I think what I’m trying to say is that there are always trade offs. And even if you aren’t giving one thing up, the… texture of life changes in such ways that makes it impossible. Of course, if we value the old form over the new, it’s always there. There are people who do that — renounce all modernity (individually. I didn’t mean Amish.) It takes will power and truly valuing the past. We didn’t have a TV till the older kid was eight because we thought we wanted him to do more… interior development. And we often feel we should have withheld till the YOUNGER was eight. I don’t oppose that. I also don’t think people who don’t do it should be made to feel guilty. I’m expressing myself very badly, but my view of this would be “to each his own.”

    11. Sean says:

      Janis, I think the high-minded types who work themselves into a lather over these things consider books intrinsically improving, while they consider most movies LCD trash. Whether people themselves miss the access to movies vs. books is a matter of silly things like individual preference and therefore not much of a factor. :)

    12. Julie says:

      Sure, to each his own. I don’t think any of us here want to force anyone to live any certain way. But there are very many people who acquiesce to technology without any real consideration for how the texture of their life might change, for good or ill (or, more usually, for good *and* ill). If everyone were giving real consideration to the tradeoffs they make when they incorporate new technologies into their lives, then they would be choosing their own balance. But on the whole, a lot of people are not really very thoughtful. I read so many articles these days about families who no longer feel they can wrest control over their lives. They fret about how to get their kids “unplugged” but it really isn’t that hard, or it shouldn’t be, if one has ever given any thought to it. If they’re fretting about it, then I would wager it’s because they haven’t given it much previous thought. For me, and I suspect for you, how I wanted to raise my kids was something I thought about very carefully *before* I had kids, and before I introduce any new technology to the household or to my kids, I think carefully about it. It is foolish to try to reject the future, but a lot of people (not you) are indeed throwing away good things (family meals, for example, or any homecooking at all, from what I read anyway) because they don’t take careful, thoughtful control over their use of technology.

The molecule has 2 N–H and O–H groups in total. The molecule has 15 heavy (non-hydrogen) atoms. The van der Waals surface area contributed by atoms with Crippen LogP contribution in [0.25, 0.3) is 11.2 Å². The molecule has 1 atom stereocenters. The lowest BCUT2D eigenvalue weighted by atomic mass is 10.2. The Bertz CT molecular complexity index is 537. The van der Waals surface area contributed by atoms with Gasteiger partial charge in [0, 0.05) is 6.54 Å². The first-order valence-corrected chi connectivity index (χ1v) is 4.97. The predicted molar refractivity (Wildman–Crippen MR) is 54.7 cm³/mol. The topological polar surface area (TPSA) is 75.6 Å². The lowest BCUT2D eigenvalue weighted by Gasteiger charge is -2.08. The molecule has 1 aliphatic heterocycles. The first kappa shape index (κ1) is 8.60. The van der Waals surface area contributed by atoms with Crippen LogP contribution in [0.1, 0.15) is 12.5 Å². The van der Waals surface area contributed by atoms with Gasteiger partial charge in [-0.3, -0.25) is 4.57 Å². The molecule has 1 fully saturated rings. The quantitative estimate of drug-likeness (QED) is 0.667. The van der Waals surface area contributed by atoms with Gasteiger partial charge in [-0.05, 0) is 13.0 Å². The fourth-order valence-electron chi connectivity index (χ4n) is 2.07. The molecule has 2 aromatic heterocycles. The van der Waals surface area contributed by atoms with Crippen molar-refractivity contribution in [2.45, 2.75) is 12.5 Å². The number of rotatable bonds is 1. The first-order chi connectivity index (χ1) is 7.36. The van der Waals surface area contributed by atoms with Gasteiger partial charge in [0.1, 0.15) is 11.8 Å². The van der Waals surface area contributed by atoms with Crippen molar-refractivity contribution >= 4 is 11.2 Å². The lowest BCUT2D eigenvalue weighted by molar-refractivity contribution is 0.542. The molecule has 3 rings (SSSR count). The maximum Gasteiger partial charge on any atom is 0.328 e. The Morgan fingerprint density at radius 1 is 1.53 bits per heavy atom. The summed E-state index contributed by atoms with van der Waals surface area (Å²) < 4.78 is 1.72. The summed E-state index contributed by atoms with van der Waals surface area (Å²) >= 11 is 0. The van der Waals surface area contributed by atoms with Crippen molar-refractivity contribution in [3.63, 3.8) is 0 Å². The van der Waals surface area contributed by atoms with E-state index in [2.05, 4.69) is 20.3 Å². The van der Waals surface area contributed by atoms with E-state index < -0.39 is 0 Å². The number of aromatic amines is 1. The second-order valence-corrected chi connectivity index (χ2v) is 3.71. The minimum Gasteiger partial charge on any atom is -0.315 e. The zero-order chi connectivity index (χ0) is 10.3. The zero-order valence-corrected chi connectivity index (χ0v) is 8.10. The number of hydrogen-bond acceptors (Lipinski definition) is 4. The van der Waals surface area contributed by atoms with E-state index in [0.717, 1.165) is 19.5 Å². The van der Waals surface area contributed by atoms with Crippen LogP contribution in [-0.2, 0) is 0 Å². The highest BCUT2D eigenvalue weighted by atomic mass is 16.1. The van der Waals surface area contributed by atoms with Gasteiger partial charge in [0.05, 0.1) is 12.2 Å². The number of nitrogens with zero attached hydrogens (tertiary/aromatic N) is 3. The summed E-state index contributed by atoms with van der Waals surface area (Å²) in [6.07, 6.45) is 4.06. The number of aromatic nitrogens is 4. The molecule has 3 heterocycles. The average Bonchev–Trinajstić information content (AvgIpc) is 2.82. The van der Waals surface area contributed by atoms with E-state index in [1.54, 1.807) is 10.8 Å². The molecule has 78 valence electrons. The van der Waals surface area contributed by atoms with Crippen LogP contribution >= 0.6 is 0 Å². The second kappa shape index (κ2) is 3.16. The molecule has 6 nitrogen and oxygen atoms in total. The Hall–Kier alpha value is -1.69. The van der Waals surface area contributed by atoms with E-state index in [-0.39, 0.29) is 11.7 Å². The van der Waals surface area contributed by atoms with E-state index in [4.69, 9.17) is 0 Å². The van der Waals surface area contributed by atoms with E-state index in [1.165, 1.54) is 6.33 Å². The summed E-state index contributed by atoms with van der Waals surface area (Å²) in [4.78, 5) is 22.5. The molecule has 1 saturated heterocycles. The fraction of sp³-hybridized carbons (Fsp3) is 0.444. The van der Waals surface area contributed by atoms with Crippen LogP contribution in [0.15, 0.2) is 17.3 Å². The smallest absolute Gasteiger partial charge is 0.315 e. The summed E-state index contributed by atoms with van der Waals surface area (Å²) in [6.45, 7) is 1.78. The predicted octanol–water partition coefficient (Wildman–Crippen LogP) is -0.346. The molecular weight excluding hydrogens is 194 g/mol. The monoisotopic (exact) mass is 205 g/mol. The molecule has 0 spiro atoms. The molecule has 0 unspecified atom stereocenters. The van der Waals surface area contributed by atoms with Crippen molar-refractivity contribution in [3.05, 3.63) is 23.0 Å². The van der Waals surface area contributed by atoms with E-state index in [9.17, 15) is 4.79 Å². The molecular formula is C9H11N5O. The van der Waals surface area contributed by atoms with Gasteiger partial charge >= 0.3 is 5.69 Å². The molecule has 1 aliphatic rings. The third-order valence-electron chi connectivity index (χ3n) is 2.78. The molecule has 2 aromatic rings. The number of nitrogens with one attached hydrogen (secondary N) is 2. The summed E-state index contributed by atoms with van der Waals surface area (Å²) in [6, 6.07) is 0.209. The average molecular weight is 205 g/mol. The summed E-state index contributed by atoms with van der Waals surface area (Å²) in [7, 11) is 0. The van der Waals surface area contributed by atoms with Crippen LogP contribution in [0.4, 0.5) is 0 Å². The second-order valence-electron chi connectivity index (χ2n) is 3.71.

Maybe people who don’t should feel guilty. Guilt is a sign that you’re doing something wrong. I’m not going to be the one who *makes* anyone feel guilty, but if someone is feeling guilty, perhaps they need to step back and reconsider some of the choices they’ve made. I don’t feel at all guilty for letting my kids watch a movie while I was getting ready for work this morning, because it was a calculated choice I made. If I lost control over their TV habit, though, and let them watch it 5 or 6 hours a day at the expense of time spent outside roughhousing in the dirt or whatever, I would feel guilty, and I think I should feel guilty, because that isn’t what I want for them, and I would only be letting that happen because I would be being lazy, because it is way less work for me to let them watch TV than to make them go outside and roughhouse. Laziness on my part should make me feel guilty. That’s not an accusation against how other mothers mother; that’s about me and how I want my boys to grow up and how I have chosen to parent. I presume other parents have different priorities and so parent differently (and then I am always shocked to discover that many parents are just sort of stumbling along, not really making a lot of decisions about how they want their kids to grow up or what kind of family life they want).